See how I steered clear of punny titles? Blurry sewing room shots and the yokes on me. There, got that out of my system.
Most trouser patterns now come with a centre front fly opening. Maybe you want to change this to a side or back opening? Maybe you want to change the way the waist shaping is arranged, darts into a yoke or shaped band?
You can do this with just about any pattern. A typical trouser block or basic pattern has some shaping on the side seams, a single dart in each front, and two darts in each back. The front and back centre lines shape in to a greater or lesser extent, depending on style.
Sometimes the front dart has been incorporated wholly or partly in a pleat, as in the Vogue pattern I altered recently. This pattern already had a yoke of sorts – a shaped band in lieu of a waistband, set lower than the true waist. The pattern designer will have drafted the original shaped band like this:
Pin the darts closed, draw in the band where you want it. Cut along the band line, tidy up the curve, add seam allowances.
To judge by the number of questions from beginners on sewing forums, there’s confusion about darts. Darts start at the waist and end in a point at the widest part of your anatomy.
Darts and seam shaping are just simple maths. The difference between the hip measurement plus ease and the waist measurement plus ease is the amount to be reduced. Blocks and patterns work to a standard of measurements, and a standard position for the fractions of that reduction -shaped side seam, shaping back and front centre, two darts in the back and one in the front. Seven positions to share the reduction amount.
This assumes everyone to be the same form, but in practice you might need more or less of the reduction at each of these positions, and you might need to move the position of darts and even side seam to get the best fit and look. Side seams get drawn as a steady curve, even though the body underneath might have a lumpy wave shape, out at high hip, in a bit, then out again at the pelvic hip joint for instance. Smoothing out the shape is usually more flattering. Darts are drawn as a triangle for convenience, but can be shaped as a curve if this gives a better fit.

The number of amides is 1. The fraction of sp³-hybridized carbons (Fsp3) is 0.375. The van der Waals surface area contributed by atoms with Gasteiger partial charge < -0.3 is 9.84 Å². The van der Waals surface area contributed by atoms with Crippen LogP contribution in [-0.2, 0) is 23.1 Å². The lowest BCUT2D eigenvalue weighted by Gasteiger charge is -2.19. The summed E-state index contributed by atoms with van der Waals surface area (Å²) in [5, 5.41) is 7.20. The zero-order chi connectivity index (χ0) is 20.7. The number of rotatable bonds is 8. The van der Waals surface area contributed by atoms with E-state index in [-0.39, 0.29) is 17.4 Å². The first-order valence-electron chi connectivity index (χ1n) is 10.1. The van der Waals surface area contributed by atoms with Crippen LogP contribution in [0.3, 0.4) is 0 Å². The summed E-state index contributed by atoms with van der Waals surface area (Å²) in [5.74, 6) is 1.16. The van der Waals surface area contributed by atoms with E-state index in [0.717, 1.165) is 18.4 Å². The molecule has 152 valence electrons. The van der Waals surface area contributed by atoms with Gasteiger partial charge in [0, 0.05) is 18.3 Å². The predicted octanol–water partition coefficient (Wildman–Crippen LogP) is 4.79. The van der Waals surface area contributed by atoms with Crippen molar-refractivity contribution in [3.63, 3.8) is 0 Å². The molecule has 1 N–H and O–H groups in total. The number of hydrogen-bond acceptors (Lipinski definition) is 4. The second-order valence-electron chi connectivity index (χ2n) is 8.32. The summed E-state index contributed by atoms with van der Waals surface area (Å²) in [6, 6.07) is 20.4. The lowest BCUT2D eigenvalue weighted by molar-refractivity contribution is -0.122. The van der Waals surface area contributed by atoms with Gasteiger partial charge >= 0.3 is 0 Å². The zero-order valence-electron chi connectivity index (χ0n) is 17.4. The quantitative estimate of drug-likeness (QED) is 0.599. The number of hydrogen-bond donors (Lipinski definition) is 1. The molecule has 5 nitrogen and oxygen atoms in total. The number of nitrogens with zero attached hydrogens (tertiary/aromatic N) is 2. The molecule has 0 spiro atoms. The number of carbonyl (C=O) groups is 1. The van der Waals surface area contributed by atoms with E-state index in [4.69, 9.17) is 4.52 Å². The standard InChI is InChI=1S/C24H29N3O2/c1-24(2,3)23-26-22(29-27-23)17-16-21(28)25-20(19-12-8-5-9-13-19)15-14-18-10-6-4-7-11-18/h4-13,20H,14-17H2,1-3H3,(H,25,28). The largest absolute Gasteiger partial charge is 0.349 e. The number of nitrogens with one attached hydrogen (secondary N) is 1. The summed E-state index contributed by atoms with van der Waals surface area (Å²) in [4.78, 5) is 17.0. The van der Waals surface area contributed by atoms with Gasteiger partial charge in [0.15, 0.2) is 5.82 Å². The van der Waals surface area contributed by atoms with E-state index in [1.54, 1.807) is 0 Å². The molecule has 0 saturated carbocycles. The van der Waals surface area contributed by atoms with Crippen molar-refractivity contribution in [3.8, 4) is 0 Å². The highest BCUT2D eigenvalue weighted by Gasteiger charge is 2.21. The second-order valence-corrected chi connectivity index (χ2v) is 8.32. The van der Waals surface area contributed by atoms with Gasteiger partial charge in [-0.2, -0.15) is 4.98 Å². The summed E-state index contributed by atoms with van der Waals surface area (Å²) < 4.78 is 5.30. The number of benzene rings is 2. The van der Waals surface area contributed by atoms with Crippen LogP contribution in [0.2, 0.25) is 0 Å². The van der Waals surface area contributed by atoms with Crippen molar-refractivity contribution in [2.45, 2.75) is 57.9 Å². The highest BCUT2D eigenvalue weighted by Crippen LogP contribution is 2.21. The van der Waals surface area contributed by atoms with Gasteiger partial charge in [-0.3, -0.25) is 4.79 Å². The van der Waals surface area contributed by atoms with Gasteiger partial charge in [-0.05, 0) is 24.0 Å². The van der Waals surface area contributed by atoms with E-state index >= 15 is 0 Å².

It’s better to fit a pattern with the full complement of seams and darts and transfer the new fitting lines to your pattern before changing the style to a yoke.
The basic arrangement of darts and side seam to reduce the fabric between the hips and the waist gives flexibility for fitting, yokes not so much. If you don’t need a front dart, or have to extend the side seam at the front waist because of a larger tum, this is better done on a toile before making design changes . Changes to the height of the front and back waist are also common. You’re aiming for a trouser waist which is parallel to the floor. First fitting might find it dipping at the front or climbing high in the back or vice versa.
Once the fit is sorted you can draw any shape yoke through the closed darts and smooth out the shape when you’ve separated the pieces. The yoke can leave the tail end of darts. These can be dealt with in various ways – kept as small darts, or pleats, eased in, measured and the extra fabric taken out at the seam. The key is to walk the pattern before adding seam allowances so you can iron out discrepancies.
If you want to move a fly front pattern opening to the side or the back you just need to identify the centre front in your pattern and knock off any fly extensions. With an invisible zipper you won’t need anything more than basic seam allowances. Add extra if you intend to do a lapped zipper.
For some styles you can omit the side seam and just have a shaped dart instead, taking in the space you can see between the front and back blocks in the first picture. I did this for some linen trousers, putting an Italian pocket in using the side seam dart. On the right of the photo you can see the point where the side seam would be, and above it the back leg of the ‘dart’.
Below, a quick make, trousers with the waist shaping created with elastic. To do this from a classic pattern, you ignore darts, and draw the side seam straight up from the hip. Check the waist measurement will go over your hips.
These gardening trousers have inseam side pockets and a pleated patch pocket on one side for my secateurs!